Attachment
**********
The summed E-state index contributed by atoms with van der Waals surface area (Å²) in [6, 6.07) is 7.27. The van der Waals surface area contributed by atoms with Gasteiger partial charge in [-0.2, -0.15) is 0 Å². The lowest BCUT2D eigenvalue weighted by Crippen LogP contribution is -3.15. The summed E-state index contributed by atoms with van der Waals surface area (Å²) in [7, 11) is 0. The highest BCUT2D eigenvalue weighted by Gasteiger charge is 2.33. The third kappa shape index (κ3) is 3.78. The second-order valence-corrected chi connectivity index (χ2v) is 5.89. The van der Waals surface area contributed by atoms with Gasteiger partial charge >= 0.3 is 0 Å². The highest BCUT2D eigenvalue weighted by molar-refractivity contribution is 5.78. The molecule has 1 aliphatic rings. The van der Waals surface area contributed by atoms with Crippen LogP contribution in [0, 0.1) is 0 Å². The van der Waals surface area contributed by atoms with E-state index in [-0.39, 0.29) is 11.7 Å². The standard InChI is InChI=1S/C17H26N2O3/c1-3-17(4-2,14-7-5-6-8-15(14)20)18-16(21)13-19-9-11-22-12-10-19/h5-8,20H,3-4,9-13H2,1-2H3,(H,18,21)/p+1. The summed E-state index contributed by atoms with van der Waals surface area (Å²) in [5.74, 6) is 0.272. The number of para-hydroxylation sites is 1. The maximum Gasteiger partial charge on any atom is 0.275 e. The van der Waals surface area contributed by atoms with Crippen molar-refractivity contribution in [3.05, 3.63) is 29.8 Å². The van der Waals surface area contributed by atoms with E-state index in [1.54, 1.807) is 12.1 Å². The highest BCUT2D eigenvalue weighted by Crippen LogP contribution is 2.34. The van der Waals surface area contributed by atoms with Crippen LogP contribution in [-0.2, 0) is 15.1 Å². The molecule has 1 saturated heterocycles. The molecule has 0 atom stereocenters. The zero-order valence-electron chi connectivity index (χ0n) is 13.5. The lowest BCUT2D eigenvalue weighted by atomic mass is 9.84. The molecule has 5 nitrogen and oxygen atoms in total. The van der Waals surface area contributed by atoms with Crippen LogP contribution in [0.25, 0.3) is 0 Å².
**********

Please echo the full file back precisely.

The summed E-state index contributed by atoms with van der Waals surface area (Å²) in [6, 6.07) is 7.27. The van der Waals surface area contributed by atoms with Gasteiger partial charge in [-0.2, -0.15) is 0 Å². The lowest BCUT2D eigenvalue weighted by Crippen LogP contribution is -3.15. The summed E-state index contributed by atoms with van der Waals surface area (Å²) in [7, 11) is 0. The highest BCUT2D eigenvalue weighted by Gasteiger charge is 2.33. The third kappa shape index (κ3) is 3.78. The second-order valence-corrected chi connectivity index (χ2v) is 5.89. The van der Waals surface area contributed by atoms with Gasteiger partial charge >= 0.3 is 0 Å². The highest BCUT2D eigenvalue weighted by molar-refractivity contribution is 5.78. The molecule has 1 aliphatic rings. The van der Waals surface area contributed by atoms with Crippen LogP contribution in [0, 0.1) is 0 Å². The van der Waals surface area contributed by atoms with E-state index in [-0.39, 0.29) is 11.7 Å². The standard InChI is InChI=1S/C17H26N2O3/c1-3-17(4-2,14-7-5-6-8-15(14)20)18-16(21)13-19-9-11-22-12-10-19/h5-8,20H,3-4,9-13H2,1-2H3,(H,18,21)/p+1. The summed E-state index contributed by atoms with van der Waals surface area (Å²) in [5.74, 6) is 0.272. The number of para-hydroxylation sites is 1. The maximum Gasteiger partial charge on any atom is 0.275 e. The van der Waals surface area contributed by atoms with Crippen molar-refractivity contribution in [3.05, 3.63) is 29.8 Å². The van der Waals surface area contributed by atoms with E-state index in [1.54, 1.807) is 12.1 Å². The highest BCUT2D eigenvalue weighted by Crippen LogP contribution is 2.34. The van der Waals surface area contributed by atoms with Crippen LogP contribution in [-0.2, 0) is 15.1 Å². The molecule has 1 saturated heterocycles. The molecule has 0 atom stereocenters. The zero-order valence-electron chi connectivity index (χ0n) is 13.5. The lowest BCUT2D eigenvalue weighted by atomic mass is 9.84. The molecule has 5 nitrogen and oxygen atoms in total. The van der Waals surface area contributed by atoms with Crippen LogP contribution in [0.25, 0.3) is 0 Å².